There’s a war going on between the self-interested, self-serving body that is the corporation, and humans. At this point in our democracy, that’s the primary struggle we’re facing: whether corporate or constituent interests will win out. Weirdly, corporations are staffed by people, presumably, and so you’d expect they’d have some sway. But a corporation has a mind of its own, and corporate goals do not line up at all with potential longer-term goals of our species (these goals might be difficult to agree on, but surely opportunities for cataclysm might be among them). I do wish every CEO (most of whom are among the one percent) would sit down and re-evaluate his or her corporation’s goals based on long-term interests for living here on this planet.
This is a nice-enough quote… except for my typo. I would think that our species would be looking for opportunities for *avoiding* cataclysm, not looking for opportunities for cataclysm. But what do I know?
“We have strategies today to deal with drought—develop more drought-resistant crops, use more groundwater,” Cook says. “But if future droughts will be much more severe, the question is whether we can extend those strategies or if we need new ones.”
Am happy to provide a copy of my book to any municipal planner/legislator that needs a little motivation…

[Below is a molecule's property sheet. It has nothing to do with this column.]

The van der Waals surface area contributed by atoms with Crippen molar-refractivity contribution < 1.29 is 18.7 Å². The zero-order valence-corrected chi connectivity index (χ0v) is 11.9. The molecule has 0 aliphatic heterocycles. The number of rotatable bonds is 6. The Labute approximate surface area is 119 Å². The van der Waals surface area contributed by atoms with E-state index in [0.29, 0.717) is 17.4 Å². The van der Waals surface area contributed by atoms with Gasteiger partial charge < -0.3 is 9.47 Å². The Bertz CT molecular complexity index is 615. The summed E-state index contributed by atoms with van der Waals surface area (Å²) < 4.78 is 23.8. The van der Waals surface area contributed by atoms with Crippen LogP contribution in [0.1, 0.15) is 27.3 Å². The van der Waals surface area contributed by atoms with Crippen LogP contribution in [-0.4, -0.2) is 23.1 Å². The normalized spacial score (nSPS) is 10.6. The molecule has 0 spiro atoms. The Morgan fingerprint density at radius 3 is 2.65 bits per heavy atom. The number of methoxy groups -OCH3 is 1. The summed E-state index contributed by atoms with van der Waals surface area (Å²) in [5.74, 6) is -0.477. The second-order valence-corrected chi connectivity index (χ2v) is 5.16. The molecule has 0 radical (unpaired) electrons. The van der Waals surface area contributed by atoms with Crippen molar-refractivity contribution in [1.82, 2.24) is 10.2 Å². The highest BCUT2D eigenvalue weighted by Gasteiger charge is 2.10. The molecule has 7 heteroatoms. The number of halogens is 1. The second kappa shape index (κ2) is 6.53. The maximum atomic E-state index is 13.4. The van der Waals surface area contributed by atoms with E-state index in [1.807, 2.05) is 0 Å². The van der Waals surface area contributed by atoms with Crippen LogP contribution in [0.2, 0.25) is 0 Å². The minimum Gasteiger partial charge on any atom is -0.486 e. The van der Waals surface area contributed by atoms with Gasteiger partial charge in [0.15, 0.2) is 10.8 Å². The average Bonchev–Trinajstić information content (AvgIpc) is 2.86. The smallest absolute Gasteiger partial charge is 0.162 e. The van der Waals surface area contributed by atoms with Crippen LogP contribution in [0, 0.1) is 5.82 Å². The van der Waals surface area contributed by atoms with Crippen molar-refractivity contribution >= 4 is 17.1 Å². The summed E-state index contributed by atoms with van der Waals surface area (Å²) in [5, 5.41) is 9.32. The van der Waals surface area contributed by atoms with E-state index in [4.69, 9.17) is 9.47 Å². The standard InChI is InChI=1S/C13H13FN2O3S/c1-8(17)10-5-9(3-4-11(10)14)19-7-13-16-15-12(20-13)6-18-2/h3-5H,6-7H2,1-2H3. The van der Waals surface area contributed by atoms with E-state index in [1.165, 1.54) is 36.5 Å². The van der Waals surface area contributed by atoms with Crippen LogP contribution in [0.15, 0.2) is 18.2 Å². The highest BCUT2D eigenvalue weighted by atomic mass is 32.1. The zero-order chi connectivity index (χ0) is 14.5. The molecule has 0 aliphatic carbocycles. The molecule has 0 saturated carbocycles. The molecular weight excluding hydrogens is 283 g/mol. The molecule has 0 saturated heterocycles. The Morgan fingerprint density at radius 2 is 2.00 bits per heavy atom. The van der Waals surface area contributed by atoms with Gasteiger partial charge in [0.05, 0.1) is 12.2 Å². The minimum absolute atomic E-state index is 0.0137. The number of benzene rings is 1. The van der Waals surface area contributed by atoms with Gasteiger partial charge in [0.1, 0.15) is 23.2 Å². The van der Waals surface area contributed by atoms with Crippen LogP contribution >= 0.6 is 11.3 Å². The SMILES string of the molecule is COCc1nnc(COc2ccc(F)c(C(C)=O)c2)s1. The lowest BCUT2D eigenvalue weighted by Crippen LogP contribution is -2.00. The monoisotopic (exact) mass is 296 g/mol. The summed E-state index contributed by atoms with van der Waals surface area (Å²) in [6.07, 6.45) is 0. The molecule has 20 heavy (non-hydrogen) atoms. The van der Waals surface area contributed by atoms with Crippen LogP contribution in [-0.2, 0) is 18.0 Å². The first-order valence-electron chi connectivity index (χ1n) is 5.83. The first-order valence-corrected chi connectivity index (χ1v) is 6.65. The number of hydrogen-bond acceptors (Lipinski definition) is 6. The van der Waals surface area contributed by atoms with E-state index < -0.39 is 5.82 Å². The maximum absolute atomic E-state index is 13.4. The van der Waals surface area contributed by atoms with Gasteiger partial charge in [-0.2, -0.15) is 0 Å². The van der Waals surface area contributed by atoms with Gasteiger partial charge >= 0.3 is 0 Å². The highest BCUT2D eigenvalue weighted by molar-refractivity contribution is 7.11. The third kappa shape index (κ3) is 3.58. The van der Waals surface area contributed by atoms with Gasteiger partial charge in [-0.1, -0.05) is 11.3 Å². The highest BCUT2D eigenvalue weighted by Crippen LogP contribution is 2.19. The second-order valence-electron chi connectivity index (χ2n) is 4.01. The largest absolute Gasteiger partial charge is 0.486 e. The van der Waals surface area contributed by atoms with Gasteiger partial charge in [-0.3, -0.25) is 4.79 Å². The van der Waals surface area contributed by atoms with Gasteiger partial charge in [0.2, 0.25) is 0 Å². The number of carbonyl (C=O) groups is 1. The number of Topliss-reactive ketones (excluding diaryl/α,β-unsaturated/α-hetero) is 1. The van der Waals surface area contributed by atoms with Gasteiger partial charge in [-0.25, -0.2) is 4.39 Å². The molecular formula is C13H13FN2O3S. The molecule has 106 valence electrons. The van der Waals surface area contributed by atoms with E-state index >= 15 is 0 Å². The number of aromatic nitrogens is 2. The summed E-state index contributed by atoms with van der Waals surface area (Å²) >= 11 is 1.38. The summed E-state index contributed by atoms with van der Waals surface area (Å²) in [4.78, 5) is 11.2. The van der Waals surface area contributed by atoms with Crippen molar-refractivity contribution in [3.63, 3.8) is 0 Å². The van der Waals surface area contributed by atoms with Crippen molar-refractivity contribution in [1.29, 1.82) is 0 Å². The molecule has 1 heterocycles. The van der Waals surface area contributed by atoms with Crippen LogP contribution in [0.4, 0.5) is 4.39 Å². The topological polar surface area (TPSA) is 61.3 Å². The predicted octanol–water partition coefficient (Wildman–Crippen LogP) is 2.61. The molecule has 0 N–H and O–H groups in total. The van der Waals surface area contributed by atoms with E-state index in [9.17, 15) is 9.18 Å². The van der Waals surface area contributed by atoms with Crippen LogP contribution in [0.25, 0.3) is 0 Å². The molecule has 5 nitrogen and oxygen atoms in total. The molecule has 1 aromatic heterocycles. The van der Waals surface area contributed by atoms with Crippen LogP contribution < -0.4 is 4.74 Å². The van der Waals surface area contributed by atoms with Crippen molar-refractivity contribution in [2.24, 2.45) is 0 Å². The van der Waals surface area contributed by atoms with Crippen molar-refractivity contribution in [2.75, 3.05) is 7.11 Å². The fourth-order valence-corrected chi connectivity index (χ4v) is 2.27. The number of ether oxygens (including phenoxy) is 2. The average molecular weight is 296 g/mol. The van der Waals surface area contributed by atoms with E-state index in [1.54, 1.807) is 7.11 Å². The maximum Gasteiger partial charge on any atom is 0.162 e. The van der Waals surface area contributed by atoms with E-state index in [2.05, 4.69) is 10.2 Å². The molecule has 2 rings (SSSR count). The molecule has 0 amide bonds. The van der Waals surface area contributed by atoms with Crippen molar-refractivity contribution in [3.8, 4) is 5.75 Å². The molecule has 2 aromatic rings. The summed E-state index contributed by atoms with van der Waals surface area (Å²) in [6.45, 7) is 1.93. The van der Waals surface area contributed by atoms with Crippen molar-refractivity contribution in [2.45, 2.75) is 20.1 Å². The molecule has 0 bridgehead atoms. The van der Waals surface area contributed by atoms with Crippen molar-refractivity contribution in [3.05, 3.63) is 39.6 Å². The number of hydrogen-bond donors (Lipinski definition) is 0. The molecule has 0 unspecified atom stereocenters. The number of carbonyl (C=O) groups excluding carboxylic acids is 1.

The contest involves setting up a tripod on the Tanana River in the tiny community of Nenana, about 55 miles south of Fairbanks. People pay $2.50 a guess to predict when the river ice will go out.
… The 99-year-old game is a popular form of wagering in Alaska, drawing entries from across the state and elsewhere. Last year’s classic produced a record jackpot of more than $363,000 and had the highest grossing ticket sales in its history.
I’m going to Fairbanks, Alaska next week with davidnaimon.
I’m going to win the ice melting championships. Just you see if I don’t.
More than 80% of California remains in a state of extreme drought, according to an update from the U.S. Drought Monitor, and things aren’t expected to get better in the near future. At the Los Angeles Times, a graphic shows the progression of the drought from 2011 through today.
CNBC says California might have to migrate people… certainly migration is currently under way in areas where farming has gone kaput:
Suffering in its third year of drought, more than 58 percent of the state is currently in “exceptional drought” stage, according to the latest U.S. Drought Monitor map. That marks a huge jump from just seven days ago, when about 36 percent of the state was categorized that way.
Exceptional drought, the most extreme category, indicates widespread crop and pasture losses and shortages of water in reservoirs, streams and wells.
“the drought in California will cost the state $2.2 billion and put some 17,000 agricultural workers out of a job this year.”
I should mark out what the drought-map would look like in a Sherwood Nation-like scenario, where essentially everything west of the Rocky mountains is in extreme/exceptional drought. At any rate, not good!